In a decision that could produce major changes in California politics, the U.S. 9th Circuit Court of Appeals Wednesday ruled that state political parties have the right to endorse and oppose candidates for partisan political office in primary elections.
Declaring California election laws outlawing such practices unconstitutional, U.S. Circuit Judge William A. Norris of Los Angeles called the state ban on primary endorsements by political parties "a form of paternalism that is inconsistent with the First Amendment."
The decision by a three-judge panel of the 9th Circuit affirmed an April, 1984, ruling by U.S. District Judge Marilyn Hall Patel of San Francisco, after a lawsuit challenging the constitutionality of state election laws restricting the activities of political parties.
The lawsuit pitted a coalition of academics and political activists, called the California Committee for Party Renewal, against Secretary of State March Fong Eu, who argued that voters should be free to select primary candidates without undue influence from party leaders.
Norris, tracing the history of California reform politics to Republican Hiram Johnson's crusade to purge state political parties of controlling special-interest groups, said the unexpected result of increased regulation is that the state "has effectively drained" party central committees of political power.
"The secretary's fear that party members will blindly rubber-stamp the party's endorsement is speculation not borne out by either experience or common sense," Norris wrote. "We think that the secretary has given voters too little credit."
Deputy Atty. Gen. Geoffrey Graybill, who defended the state in the original lawsuit, noted that the 9th Circuit had stayed Patel's original order for more than two years while debating its own decision.
California will appeal to the U.S. Supreme Court if necessary to overturn the decision, Graybill said. Meanwhile, he added, the state will seek another stay to prevent the historic change in the powers of political parties from taking place immediately.
Joining the California Committee for Party Renewal in the lawsuit were the state central committee of the Libertarian Party of California, the Los Angeles and San Francisco County Democratic central committees and the San Francisco County Republican Central Committee.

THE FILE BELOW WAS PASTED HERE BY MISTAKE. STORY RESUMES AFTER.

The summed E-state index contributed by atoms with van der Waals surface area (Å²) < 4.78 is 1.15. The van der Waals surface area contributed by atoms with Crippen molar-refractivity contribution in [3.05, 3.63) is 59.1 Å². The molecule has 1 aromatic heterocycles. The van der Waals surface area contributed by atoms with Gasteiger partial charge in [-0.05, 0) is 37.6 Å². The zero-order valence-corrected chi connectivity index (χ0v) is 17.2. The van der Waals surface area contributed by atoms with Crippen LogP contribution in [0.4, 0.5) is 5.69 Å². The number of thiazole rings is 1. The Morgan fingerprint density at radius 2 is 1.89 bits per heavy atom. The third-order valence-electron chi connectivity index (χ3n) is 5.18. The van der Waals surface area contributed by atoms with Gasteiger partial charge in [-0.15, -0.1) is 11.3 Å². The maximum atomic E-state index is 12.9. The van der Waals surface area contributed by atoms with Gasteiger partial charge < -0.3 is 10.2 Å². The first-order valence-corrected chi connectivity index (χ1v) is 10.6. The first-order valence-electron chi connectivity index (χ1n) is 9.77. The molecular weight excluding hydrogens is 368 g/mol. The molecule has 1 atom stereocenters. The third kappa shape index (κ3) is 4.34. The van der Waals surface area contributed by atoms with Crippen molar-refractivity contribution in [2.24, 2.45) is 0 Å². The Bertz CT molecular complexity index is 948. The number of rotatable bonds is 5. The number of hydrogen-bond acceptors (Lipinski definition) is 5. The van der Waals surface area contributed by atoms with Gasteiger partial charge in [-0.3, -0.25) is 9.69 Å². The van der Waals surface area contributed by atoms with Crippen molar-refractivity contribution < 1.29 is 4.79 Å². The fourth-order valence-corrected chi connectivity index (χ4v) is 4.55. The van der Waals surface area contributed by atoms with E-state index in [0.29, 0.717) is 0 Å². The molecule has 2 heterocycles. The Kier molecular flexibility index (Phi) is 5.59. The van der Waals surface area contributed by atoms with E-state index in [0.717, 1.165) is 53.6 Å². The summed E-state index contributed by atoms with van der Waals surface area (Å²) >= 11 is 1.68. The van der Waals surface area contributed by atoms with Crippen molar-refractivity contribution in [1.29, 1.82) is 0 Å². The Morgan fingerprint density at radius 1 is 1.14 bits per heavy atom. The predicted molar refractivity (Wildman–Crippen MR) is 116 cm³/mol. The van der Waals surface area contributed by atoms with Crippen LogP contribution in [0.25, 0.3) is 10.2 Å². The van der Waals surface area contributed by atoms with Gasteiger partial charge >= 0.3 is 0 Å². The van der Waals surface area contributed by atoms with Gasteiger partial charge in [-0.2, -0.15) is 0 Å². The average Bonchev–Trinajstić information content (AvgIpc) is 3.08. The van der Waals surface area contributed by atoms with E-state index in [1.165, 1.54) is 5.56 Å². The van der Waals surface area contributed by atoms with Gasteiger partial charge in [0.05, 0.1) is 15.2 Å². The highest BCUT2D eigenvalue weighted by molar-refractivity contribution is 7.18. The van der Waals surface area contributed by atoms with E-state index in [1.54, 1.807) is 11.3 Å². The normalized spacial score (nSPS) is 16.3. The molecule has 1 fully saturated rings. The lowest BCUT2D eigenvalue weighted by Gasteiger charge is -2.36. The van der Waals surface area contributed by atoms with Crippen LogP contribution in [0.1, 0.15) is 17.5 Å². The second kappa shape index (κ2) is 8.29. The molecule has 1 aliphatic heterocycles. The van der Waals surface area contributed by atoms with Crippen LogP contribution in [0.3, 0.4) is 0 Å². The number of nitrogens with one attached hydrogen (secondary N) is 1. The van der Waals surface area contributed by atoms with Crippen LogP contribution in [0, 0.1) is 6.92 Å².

Jim Fay, a political science professor at California State University, Hayward, and one of the leaders of the reform movement in Northern California, said the major changes in the immediate future will primarily be in terms of the increased public voice that the political parties will have.
"In the short run, it's not going to change much except be another source of information for the voters," he said. "Political parties are historically weak in California. We hope that over time, however, the parties will increase their strength at the local level.
Fay denied that any increase in the power of California's political parties would produce Chicago-style machine politics--a major allegation of those opposed to lifting the ban on party endorsements in primaries.
In addition to permitting the endorsement and opposition of candidates for partisan office in primary elections, the 9th Circuit ruling upheld a decision by Patel invalidating other portions of the California Elections Code regulating the membership of both state and county committees of political parties.
Among the regulations declared unconstitutional were laws regulating the selection of state central committee members and restrictions on the length of time that committee chairmen of political parties may stay in office.
Praising the ruling, Betty Smith, state Democratic Party chairwoman, predicted that the decision will strengthen the power of all California political parties in future elections and also enable them to publicly oppose fringe-group candidates, such as followers of political extremist Lyndon LaRouche, who run under the Democratic banner.
"It's too early to make any predictions, but the party structure will probably change," she said. "We look forward to making endorsements in future elections. We might not do so in every case, but we are glad to have the chance."
Paul Flum, a San Francisco lawyer involved with the party renewal coalition, said the 9th Circuit ruling may be used in future legal challenges of Proposition 49, a state constitutional amendment approved by California voters June 3 that bans political parties from endorsing candidates in nonpartisan races, such as judicial and school board elections.
Patel had refused to rule on the question of nonpartisan elections in her 1984 decision, because the issue was then also before the California Supreme Court. Proposition 49 was drafted by the Legislature, after the state court suggested that the Legislature was the proper government body to decide the issue.